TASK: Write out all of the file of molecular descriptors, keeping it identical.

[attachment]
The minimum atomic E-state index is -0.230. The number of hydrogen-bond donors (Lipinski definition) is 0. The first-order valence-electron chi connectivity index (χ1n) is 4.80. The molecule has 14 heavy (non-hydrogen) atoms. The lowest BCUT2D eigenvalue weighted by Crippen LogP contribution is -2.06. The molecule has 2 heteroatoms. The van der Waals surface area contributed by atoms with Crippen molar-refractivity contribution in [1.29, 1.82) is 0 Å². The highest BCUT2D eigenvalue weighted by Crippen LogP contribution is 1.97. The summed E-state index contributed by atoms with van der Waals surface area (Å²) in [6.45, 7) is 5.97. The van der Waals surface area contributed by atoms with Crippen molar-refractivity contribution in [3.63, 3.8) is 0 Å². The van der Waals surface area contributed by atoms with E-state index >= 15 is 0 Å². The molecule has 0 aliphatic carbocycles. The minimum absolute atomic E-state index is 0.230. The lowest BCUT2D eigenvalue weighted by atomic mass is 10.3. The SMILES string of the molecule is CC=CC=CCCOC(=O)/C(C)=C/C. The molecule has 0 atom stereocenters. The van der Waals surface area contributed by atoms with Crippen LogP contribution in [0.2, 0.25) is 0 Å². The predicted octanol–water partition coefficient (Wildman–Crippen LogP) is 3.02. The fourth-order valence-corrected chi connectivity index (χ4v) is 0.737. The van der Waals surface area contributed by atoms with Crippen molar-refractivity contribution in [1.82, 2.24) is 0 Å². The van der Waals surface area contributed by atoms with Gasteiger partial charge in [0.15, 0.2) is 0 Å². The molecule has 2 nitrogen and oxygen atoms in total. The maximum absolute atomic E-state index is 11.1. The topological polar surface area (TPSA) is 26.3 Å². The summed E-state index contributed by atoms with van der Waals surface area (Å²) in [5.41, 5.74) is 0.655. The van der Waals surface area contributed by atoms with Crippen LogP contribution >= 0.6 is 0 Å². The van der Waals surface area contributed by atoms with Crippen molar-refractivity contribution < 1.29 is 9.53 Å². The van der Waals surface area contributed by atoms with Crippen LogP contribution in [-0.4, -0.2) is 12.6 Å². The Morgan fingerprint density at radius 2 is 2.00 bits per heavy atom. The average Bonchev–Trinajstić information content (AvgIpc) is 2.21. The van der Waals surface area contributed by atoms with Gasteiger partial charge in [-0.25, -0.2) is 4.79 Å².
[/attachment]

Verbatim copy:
The minimum atomic E-state index is -0.230. The number of hydrogen-bond donors (Lipinski definition) is 0. The first-order valence-electron chi connectivity index (χ1n) is 4.80. The molecule has 14 heavy (non-hydrogen) atoms. The lowest BCUT2D eigenvalue weighted by Crippen LogP contribution is -2.06. The molecule has 2 heteroatoms. The van der Waals surface area contributed by atoms with Crippen molar-refractivity contribution in [1.29, 1.82) is 0 Å². The highest BCUT2D eigenvalue weighted by Crippen LogP contribution is 1.97. The summed E-state index contributed by atoms with van der Waals surface area (Å²) in [6.45, 7) is 5.97. The van der Waals surface area contributed by atoms with Crippen molar-refractivity contribution in [3.63, 3.8) is 0 Å². The van der Waals surface area contributed by atoms with E-state index >= 15 is 0 Å². The molecule has 0 aliphatic carbocycles. The minimum absolute atomic E-state index is 0.230. The lowest BCUT2D eigenvalue weighted by atomic mass is 10.3. The SMILES string of the molecule is CC=CC=CCCOC(=O)/C(C)=C/C. The molecule has 0 atom stereocenters. The van der Waals surface area contributed by atoms with Crippen LogP contribution in [0.2, 0.25) is 0 Å². The predicted octanol–water partition coefficient (Wildman–Crippen LogP) is 3.02. The fourth-order valence-corrected chi connectivity index (χ4v) is 0.737. The van der Waals surface area contributed by atoms with Crippen molar-refractivity contribution in [1.82, 2.24) is 0 Å². The van der Waals surface area contributed by atoms with Gasteiger partial charge in [0.15, 0.2) is 0 Å². The molecule has 2 nitrogen and oxygen atoms in total. The maximum absolute atomic E-state index is 11.1. The topological polar surface area (TPSA) is 26.3 Å². The summed E-state index contributed by atoms with van der Waals surface area (Å²) in [5.41, 5.74) is 0.655. The van der Waals surface area contributed by atoms with Crippen LogP contribution >= 0.6 is 0 Å². The van der Waals surface area contributed by atoms with Crippen molar-refractivity contribution < 1.29 is 9.53 Å². The van der Waals surface area contributed by atoms with Crippen LogP contribution in [-0.4, -0.2) is 12.6 Å². The Morgan fingerprint density at radius 2 is 2.00 bits per heavy atom. The average Bonchev–Trinajstić information content (AvgIpc) is 2.21. The van der Waals surface area contributed by atoms with Gasteiger partial charge in [-0.25, -0.2) is 4.79 Å².